a "money tree"

Is "knowledge management" worth the investment?

Even now, well into the 21st century, I frequently hear this question from managing partners, practice group leaders, and other fee earners, especially those in smaller law firms with limited resources to invest in technology. 

Of course, knowledge management is not a piece of technology. Information technology is simply a tool that makes the knowledge managment practices faster, more accurate, and less expensive in terms of fee earner time. If those basic practices are not present, all the slick technology in the world will not make much difference.

Getting beyond that basic point, however, there are two very important, and often compelling, measurements that demonstrate how technology-enabled knowledge management practices can make produce dramatic improvements in profitability:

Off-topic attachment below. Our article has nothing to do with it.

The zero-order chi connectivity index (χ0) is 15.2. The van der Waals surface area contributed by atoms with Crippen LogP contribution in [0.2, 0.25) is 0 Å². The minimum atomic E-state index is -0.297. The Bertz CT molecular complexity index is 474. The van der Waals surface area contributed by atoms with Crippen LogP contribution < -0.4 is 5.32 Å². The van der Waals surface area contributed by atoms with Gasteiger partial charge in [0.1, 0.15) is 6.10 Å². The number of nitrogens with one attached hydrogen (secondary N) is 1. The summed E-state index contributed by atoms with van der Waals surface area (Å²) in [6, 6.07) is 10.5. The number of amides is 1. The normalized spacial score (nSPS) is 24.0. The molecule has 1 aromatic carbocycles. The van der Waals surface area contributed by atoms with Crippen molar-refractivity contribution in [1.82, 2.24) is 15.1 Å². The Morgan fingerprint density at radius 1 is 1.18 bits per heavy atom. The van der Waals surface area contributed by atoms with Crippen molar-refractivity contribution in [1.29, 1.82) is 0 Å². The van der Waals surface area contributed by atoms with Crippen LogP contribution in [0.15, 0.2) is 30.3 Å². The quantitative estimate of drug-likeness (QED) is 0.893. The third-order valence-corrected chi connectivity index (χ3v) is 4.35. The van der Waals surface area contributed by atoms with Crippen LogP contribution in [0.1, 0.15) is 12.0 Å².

• increased fee earner productivity  

By substantially reducing the time that is required for research, factual analysis, and document drafting, good knowledge management practices can improved the average fee yield and profit per fee earner hour. By reducing the time that it takes to draft a document, for example, knowledge management practices can create addition fee-earning work capacity with virtually no additional staff. The fees that can be earned with in the hours that used to be devoted to inefficient research, analysis, and drafting, are almost "pure profit." 

  • improved quality

Good knowledge management practices also are at the core of any serious, effective quality assurance program. In my experience and observation, between 30% and 45% of all of the errors in the drafting of documents, and the resulting unbillable work needed to correct them, arise from weak or non-existent use of available precedents, form documents, and other available intellectual capital in the law firm or practice group.  

Take care of the basics first. Eliminate the steps that add no value. Focus on the ones with the highest risks of errors and inefficiency. Then apply the technology-enabled tools to measure the results, identify further opportunities for improvement, and build sustainable profitability into the way that fee earners in your firm prepare and deliver legal services and products.

Norman Clark